Manchester City’s owners, City Football Group, are set to add Uruguayan second division side Atletico Torque to their portfolio of clubs.
CFG, the holding company owned by Sheikh Mansour, already counts City, Australia side Melbourne City, MLS’ New York City FC among their stable, while also possessing a stake in Japanese side Yokohama F. Marinos.
City itself also has close links to Spanish second tier side Girona, through their ties with Media Base Sports – the agency run by Pep Guardiola’s brother, Pere, and his business partner Jaume Roures.
City’s owners have increasingly been looking into South America as the next arm of CFG’s global expansion.
Now, Montevideo minnows Torque – whose stadium has only a 1,000 capacity – are set to become the latest partner club, reports Bloomberg. Torque would become the smallest member of the CFG stable by a considerable distance.
City CEO Ferran Soriano has been the man steering CFG’s expansion across the globe and has always wanted one club on each continent for a number of reasons, including the expansion of the City brand, as they look to become a bona-fide European power.
Another is player-related, and CFG’s purchase of Torque will ease the acquisition of South American players; City saw the signing of Gabriel Jesus delayed for a number of weeks due to a third-party claim from a former agent and are CFG are determined that similar doesn’t happen in future.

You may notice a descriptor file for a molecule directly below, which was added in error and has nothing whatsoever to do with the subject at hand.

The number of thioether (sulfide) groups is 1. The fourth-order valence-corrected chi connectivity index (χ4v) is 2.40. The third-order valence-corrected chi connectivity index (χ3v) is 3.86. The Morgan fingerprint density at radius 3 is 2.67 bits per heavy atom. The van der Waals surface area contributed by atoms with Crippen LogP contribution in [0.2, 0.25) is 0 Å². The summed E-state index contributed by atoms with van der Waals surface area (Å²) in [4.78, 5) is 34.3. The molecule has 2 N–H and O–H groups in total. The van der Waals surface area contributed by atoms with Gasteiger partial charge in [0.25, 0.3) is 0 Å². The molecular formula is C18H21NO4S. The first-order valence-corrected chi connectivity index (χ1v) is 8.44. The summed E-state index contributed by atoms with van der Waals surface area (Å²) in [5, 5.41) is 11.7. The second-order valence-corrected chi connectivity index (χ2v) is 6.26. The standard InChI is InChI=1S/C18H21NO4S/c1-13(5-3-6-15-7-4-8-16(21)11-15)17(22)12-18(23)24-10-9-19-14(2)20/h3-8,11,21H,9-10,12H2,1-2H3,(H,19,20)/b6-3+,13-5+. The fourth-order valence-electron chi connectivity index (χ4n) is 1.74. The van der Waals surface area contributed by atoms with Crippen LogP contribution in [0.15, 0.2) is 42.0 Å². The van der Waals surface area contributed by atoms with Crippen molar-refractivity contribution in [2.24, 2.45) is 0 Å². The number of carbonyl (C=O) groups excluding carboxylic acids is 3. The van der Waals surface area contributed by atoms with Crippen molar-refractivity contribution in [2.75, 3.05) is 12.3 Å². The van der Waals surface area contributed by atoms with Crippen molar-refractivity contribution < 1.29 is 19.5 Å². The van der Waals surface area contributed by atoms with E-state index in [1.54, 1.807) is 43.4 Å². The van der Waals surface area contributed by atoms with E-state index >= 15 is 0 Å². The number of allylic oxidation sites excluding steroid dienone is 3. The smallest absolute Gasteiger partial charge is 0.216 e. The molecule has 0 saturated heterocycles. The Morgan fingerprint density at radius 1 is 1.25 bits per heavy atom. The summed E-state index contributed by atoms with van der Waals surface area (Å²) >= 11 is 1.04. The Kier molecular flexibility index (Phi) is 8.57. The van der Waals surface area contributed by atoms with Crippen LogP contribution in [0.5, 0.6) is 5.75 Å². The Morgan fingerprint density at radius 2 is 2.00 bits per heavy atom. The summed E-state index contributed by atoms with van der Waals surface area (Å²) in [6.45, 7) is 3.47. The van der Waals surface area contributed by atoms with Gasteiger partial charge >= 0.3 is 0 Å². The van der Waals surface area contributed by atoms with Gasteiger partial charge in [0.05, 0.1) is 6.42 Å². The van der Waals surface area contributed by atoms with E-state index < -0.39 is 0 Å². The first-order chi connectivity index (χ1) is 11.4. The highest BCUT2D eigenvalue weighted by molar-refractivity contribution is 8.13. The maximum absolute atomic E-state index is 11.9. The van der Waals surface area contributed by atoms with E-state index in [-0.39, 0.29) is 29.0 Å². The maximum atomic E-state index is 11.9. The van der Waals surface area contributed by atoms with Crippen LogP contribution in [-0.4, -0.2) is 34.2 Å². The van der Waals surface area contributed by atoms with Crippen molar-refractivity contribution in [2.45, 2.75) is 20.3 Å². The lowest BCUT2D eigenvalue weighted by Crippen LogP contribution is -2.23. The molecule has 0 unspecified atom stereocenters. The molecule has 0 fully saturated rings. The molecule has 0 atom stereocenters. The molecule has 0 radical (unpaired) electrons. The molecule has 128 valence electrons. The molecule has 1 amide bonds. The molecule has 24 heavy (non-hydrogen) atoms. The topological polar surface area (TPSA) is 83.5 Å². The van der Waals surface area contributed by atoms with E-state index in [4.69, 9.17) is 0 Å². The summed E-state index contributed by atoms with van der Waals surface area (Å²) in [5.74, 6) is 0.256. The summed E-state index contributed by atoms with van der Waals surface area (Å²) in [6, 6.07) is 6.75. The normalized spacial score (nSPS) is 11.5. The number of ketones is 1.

They are looking to follow the increasing MLS-trend of bringing in young, on-the-rise players to the US, as opposed to European veterans seeking a final pay day. The purchase of Torque will help with the practice.
City officials were opened up to the benefits of a Uruguayan club when signing Geronimo Rulli from Deportivo Maldonado – a club owned by a group of businessmen led by race-horse owner Malcolm Caine, who co-owns a horse called Curbyourenthusiasm with Gareth Bale’s agent Jonathan Barnett – that the Argentine goalkeeper had never played for – last year.
CFG officials will be more than aware that Uruguayan clubs are very much under the FIFA microscope also. Teams have been fined for acting as “bridges” for bigger clubs in Brazil and Argentina to buy and sell players at a lower tax rate. Others, like Maldonado, have been used by investors as vehicles for third-party investment, banned by FIFA in 2015.
That was the case with Rulli, whose third-party ownership was ended when City purchased him last summer. Rulli was immediately moved on to Real Sociedad, where he had already been on loan.